My take on this drug is this: There is little reason to take it. The longer duration means that if you get the serious gastrointestinal reaction that GLP-1 analogs can cause, it's going to take a lot longer to wash out of your body. If you aren't going to respond to Byetta, it isn't likely you'll respond to this drug either, as non-response suggests that fiddling with GLP-1 isn't going to help you. The impact is less than Byetta and the side effects more troubling, especially since it is a new drug and hasn't been prescribed to a large group of patients as Byetta has.

To me the most worrisome side effect is this. As the prescribing information reports,
The overall rates of thyroid adverse events in all intermediate and long-term trials are 33.5 [Victoza], 30.0 [Placebo] and 21.7 events per 1000 subject years of exposure for total liraglutide, placebo and total comparators; 5.4 [Victoza], 2.1 [Placebo] and 0.8 events, respectively concern serious thyroid adverse events. In liraglutide-treated patients, thyroid neoplasms, increased blood calcitonin and goiters are the most frequently thyroid adverse events and were reported in 0.5%, 1% and 0.8% of patients respectively.
Bottom Line: Stick with Byetta and keep an eye on longer-term research findings about this drug. There's no reason to take it that trumps the mediocre performance and possible thyroid risk.

 

17 comments:

The Old Man and His Dog said...

I was hoping you would mention this today when I saw it in the news.I agree with you. I LOVE Byetta! It has been a miracle for me. Lowered my BS and I lost about 25 lbs( I wasn't too over weight). Nothing helps me more than Byetta. I take it twice a day with 40 units of Lantus once a day and it's works like a charm. Who cares if I stick myself twice a day. You can't even feel it anyway. I'll stick with it until this new stuff proves it's better. Do wish it was cheaper though. Maybe with the new arrival of Victoza the price of Byetta will go down?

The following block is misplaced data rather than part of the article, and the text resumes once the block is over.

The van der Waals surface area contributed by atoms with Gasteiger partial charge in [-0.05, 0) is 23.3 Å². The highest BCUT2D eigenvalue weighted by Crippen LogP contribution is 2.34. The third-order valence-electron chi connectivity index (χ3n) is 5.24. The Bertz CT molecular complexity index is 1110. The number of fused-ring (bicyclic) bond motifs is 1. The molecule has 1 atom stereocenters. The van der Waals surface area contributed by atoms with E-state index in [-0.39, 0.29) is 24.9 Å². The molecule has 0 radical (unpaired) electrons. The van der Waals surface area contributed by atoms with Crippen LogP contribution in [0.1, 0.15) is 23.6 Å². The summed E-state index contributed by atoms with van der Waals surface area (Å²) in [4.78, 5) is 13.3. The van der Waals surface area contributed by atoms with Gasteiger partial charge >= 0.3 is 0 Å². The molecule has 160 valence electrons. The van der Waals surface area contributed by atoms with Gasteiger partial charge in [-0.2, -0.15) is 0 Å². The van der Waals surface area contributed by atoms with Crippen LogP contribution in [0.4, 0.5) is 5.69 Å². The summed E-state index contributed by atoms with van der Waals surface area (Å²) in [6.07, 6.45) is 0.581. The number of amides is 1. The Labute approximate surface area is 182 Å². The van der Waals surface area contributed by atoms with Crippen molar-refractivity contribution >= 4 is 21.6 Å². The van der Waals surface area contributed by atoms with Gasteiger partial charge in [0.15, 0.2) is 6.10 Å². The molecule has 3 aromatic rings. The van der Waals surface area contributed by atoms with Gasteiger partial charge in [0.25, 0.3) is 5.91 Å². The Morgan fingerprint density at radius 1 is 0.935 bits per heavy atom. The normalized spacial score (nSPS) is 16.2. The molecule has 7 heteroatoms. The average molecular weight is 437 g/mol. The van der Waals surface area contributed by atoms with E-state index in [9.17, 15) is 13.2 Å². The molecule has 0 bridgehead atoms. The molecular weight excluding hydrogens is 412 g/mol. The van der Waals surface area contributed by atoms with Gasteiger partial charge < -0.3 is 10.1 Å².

renegadediabetic said...

Big pharma has to come up with new drugs to keep up their brand-name profits. It's all about $$$$ rather than health.

Dan said...

I have been taking Victoza for about 1 month. Biggest effect is a huge loss of appetite. I no longer forage after supper. I am starting to follow BS101 diet guidelines with good (mostly) blood sugar reaction. A few years ago I was using Bayetta but never got rid of upset stomach. Not a problem with Victoze. BTW does the slowing of stomach emptying have an effect on your 1 & 2 hour BS guidelines? DDRM1

Jenny said...

Dan,

Yes, the slow stomach emptying may delay the blood sugar spike when you eat carbs. Try testing an hour or two later and see what you find. A bit of experimenting should help you determine if this effect is happening. Not everyone will see it, but with Byetta some people do report it.